Makar Sankranti | Sankranti
- Mithuna Sankranti
- Vrishabha Sankranti
- Mesha Sankranti
- Meena Sankranti
- Kumbha Sankranti
- Makar Sankranti
flying Kites on Makar Sankranti
Makar Sankranti Origin | SignificanceMakar Sankranti is a significant day as the Sun enters Makar Rashi (i.e. Capricorn zodiac) as per Vedic astrology. In Hinduism the Sun is worshipped and known as Surya Deva who nourishes all living beings on the Earth. Although all twelve days in Hindu calendar when Surya Deva transits a Rashi are considered significant for worshipping Surya Deva, taking religious bath in holy water bodies and performing charity activities but the day when Surya Deva starts moving into Makar Rashi is considered the most auspicious day of the year to worship Lord Surya.
Many people wrongly assume and observe Makar Sankranti as the day of Uttarayana. Makar Sankranti and Uttarayana are two separate astronomical as well as religious events. However thousands years before (precisely in year 285 C.E. as per Lahiri Ayanamsha) the day of Makar Sankranti was coinciding with the day of Uttarayana. The Uttarayana is combination of Uttara and Ayana which mean north and six months duration respectively. Hence, by the definition of Uttarayana, it occurs on the day of Winter Solstice.
Makar Sankranti is significant due to the transit of Surya in Makar Rashi and Uttarayana is significant due to Surya beginning Northern journey (i.e. start moving into Northern hemisphere) after completing His six months Southern journey. In modern India, people have stopped observing Winter Solstice for any religious activities however Bhishma Pitamah chose Uttarayana i.e. Winter Solstice to leave his body even the day of Uttarayana was not coinciding with Makar Sankranti during Mahabharata era. Hence the day of Winter Solstice is also religiously significant to worship Surya Deva as per Vedic astrology.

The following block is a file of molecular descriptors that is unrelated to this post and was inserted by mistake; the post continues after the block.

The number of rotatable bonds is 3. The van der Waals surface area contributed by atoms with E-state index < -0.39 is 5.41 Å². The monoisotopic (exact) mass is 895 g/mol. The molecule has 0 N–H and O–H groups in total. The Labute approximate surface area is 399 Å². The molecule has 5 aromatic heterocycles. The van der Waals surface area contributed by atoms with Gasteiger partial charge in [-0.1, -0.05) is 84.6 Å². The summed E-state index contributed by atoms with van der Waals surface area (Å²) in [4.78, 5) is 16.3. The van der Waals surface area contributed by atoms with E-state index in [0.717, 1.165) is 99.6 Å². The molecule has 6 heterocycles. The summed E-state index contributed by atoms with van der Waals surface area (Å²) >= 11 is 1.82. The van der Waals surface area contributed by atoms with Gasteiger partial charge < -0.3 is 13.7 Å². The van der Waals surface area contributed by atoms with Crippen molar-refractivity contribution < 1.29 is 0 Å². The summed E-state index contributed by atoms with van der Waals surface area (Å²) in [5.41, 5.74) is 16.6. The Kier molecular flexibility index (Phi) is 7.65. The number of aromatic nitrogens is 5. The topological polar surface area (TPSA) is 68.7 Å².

Makar Sankranti is a major harvest festival is also a wrong assumption. The day of Makar Sankranti continuously drifts away from winter solstice. In year 1600, Makar Sankranti fell on January 9, and in the year 2600, Makar Sankranti would fall on January 23. After 5000 years of 2015, i.e. in the year 7015 Makar Sankranti would be observed on March 23, much after winter season in India and Vernal Equinox. It shows that no way is Sankranti or any other Hindu festivals are linked to seasons. However in current time it happens to be harvest season (at least in some parts of India) at the time of Makar Sankranti and it adds zest to the Sankranti festivities.
Sankranti Deity(s)The Sun God as Surya Deva is worshipped during Sankranti. In South India, on the next day of Sankranti Lord Krishna is also worshipped. According to legends famous in south India, Lord Krishna lifted Govardhan on the next day of Makar Sankranti.
Apart from deities, live stocks and cattle e.g. bulls, cows and oxen are worshipped during Sankranti.
Sankranti Date and TimeThe day of Makar Sankranti is decided as per Hindu solar calendar. Makar Sankranti is observed when the Sun transits from Dhanu Rashi to Makar Rashi and it falls on the first day of the tenth solar month in most Hindu calendars.